@Jeff how do you do parallelism in SQL driven by an Agent job? Note that I don't mean parallelism in execution plans; I mean actual parallel operations as in SSIS control flow tasks without precedence constraints or SSIS data flows using the multicast operator etc.
The @jeff reference you included points to the wrong "Jeff". Since I'm the only "Jeff" (so far) on this thread, I'll assume that question was directed at me.
The other folks have eluded to how I do it. I don't have SSIS loaded as an application on most of my servers but that doesn't prevent building a "Maintenance Plan" that calls stored procedures in parallel and then calling that either through a permanent or on-the-fly job as the others have stated.
An example of this is a "balanced" stats update routine I made where I set things up do to things both in parallel paths and serially within the paths to make it so the two paths have a different number of databases that the stats rebuilds occur on that I've previously measured for duration so that the two paths complete at roughly the same time.
Except for things like that, I've found that needing to "go parallel" with executions frequently means that whoever wrote the procs being executed have failed to make them adequately performant to begin with. With that, I'll help folks with their performance rather than "caving in" and setting up parallel runs.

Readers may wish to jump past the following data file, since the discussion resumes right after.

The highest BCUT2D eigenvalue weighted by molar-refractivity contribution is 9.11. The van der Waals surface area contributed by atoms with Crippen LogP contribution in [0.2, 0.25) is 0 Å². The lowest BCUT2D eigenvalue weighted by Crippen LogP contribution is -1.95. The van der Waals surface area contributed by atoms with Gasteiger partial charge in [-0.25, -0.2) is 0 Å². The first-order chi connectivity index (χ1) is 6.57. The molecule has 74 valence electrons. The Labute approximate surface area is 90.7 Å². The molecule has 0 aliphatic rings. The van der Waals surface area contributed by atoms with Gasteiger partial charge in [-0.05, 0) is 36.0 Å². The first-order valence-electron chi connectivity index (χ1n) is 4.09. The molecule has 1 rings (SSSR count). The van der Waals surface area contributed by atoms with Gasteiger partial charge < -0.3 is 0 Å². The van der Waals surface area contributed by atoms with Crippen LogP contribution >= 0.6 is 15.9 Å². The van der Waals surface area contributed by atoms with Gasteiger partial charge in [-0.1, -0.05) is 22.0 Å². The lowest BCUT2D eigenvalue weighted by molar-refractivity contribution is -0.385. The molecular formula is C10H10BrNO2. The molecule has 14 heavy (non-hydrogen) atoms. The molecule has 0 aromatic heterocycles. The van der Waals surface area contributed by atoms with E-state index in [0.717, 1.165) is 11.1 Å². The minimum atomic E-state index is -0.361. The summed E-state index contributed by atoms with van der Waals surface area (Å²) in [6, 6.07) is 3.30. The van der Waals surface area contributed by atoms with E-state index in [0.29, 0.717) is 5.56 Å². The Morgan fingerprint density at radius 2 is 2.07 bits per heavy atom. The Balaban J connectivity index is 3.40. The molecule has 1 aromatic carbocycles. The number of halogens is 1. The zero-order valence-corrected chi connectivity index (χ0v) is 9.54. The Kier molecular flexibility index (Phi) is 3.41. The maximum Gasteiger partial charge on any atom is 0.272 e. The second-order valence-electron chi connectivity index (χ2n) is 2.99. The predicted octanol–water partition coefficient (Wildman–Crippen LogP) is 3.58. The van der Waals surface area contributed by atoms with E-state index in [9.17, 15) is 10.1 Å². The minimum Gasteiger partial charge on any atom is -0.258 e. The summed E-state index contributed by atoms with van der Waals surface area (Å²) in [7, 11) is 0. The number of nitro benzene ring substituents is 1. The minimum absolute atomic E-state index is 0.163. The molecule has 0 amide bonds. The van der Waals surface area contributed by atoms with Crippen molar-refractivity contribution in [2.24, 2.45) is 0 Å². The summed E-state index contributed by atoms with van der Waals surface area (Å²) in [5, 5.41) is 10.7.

I'll also state that I'd rather setup asynchronous runs between two or more nearly identical jobs that check on conditions of data (or whatever) to see if something needs to be done. For example, "file sniffers" to see if there's anything that needs to be done based on the existence of files in a staging directory.
An example of the later is a "STEPS" (Standardized Text Extraction and Parsing Subsystem) system I built to import "spotlight" files from Double-Click.net. The company I built it for was receiving hundreds of such files a day and they simply couldn't handle the load because their current system took a whopping 45 minutes just to get ONE file "ready" for import (it didn't actually do an import... they were all changing variable number of columns files and had to be pre-normalized for them to do an import... it was horribly ineffecient). The first thing I did was trash their ineffective "Tower of Babel" code and rewrote it all using only T-SQL. The end result was that I was doing the import, validation, normalization, and "Upsert" to the main table for 8 disparate files all in less than 2 minutes (and that was in SQL Server 2000 on old spinning rust 32 bit hardware). Then, I wrote a "Conductor" (think conductor as in orchestra) system (nothing sophisticated) that would keep track of the files as they came in and 4 nearly identical jobs that would pic the next unprocessed file to do the import with.
It didn't take long because of the rewrite I did to realize that just one job running in a loop was all that was necessary even with the number of files being received in an 8 hour period (sometimes more than a thousand, which only took a bit more than 4 hours to process in total).